I worked on a new chapter this morning for my novel, or novella, not sure which it’s going to turn out to be. After two and a half years of writing Flourish I thought it was complete this past summer, but here I am doing re-writes, editing and expanding. I actually have an agent reading the first fifty pages. Yes, it’s exciting and scary. Actually, I don’t expect much from it, but it’s a start. Writing and getting published is tough. I’m sure I’ll get loads of rejections before, hopefully, someone accepts the manuscript for publication. When that happens, see I wrote “when”, not “if” – I am determined – well, whenever that happens, I’ll certainly post it here. In the meantime, here’s a synopsis.
Liz Bergen’s husband had walked out, leaving her with a vineyard full of grapes ready to be picked, and she didn’t have a clue how to get the job done. She came up with an idea, sent her kids off to school and set off on a trek that would change her life forever. With the help of local stay-at-home moms, who had no knowledge of winemaking, she traveled the road from single mom to award winning vintner. The women faced many problems over the years. Liz almost lost an arm pressing grapes, women’s lingerie was used in place of oak barrels, red wine refused to turn red, there was another failed marriage and several unfulfilled relationships. Plus, there was the constant issue of Liz having to pay her ex alimony. As grapes grow from tender vines into mature wines, Liz and the women grew and thirty-five years later the cycle continues with the next generation.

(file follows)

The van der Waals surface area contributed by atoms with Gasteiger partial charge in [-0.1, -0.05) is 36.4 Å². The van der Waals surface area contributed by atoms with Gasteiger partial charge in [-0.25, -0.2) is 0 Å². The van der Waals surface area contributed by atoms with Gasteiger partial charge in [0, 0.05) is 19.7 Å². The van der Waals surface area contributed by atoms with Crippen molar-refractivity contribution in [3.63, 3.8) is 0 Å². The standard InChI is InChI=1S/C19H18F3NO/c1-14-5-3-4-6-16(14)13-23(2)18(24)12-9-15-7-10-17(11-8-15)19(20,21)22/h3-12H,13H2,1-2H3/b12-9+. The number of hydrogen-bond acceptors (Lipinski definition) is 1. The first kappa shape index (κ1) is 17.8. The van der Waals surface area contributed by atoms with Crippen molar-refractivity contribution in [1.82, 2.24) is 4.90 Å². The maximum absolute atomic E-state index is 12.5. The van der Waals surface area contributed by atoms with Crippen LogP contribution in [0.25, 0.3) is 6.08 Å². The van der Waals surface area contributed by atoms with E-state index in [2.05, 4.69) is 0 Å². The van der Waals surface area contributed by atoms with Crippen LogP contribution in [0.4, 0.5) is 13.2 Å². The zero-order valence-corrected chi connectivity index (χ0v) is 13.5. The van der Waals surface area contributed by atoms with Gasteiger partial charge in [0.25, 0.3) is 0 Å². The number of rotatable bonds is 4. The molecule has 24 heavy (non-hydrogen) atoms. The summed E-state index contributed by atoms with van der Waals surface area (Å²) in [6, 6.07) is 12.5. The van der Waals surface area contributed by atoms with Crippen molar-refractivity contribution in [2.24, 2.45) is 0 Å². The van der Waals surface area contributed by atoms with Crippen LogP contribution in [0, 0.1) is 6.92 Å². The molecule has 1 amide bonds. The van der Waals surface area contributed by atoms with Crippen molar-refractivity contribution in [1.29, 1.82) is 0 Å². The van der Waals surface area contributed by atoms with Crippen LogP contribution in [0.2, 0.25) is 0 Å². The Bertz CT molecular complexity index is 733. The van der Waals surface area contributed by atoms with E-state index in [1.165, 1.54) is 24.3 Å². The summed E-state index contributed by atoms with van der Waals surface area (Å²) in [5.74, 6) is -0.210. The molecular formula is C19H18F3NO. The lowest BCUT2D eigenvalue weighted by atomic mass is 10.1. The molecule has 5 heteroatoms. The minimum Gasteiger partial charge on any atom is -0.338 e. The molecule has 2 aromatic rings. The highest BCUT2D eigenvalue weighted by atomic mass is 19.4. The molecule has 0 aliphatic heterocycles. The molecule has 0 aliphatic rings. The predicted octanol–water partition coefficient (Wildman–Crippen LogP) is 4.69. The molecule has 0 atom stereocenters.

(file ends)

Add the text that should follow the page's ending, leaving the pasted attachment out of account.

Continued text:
The story is based on the real life of the first woman vintner and sole proprietor of the first commercial winery in
. This may sound familiar to my high school friends. Yes, Elaine P. and her vineyard are the inspiration for my novel, or novella, Flourish. Pennsylvania
I do have happy news on the subject of publishing. In January, a short piece I wrote, Musings, will be published in the magazine 201 Family. It’s about a grandmother’s thoughts as she holds her newborn grandson. Here’s an excerpt taken from the middle of the piece.
Glancing around the room she sees diapers and baby wipes, changing pads and burp cloths, baby lotion, soft terry towels with hoods, and foresees jock straps and dirty socks, smelly sneakers, sweaty T shirts and baseball caps casually strewn across the carpeting. She hugs and snuggles him closer, breathing in the pure soapy scent of fragile innocence, and again kisses his warm little head.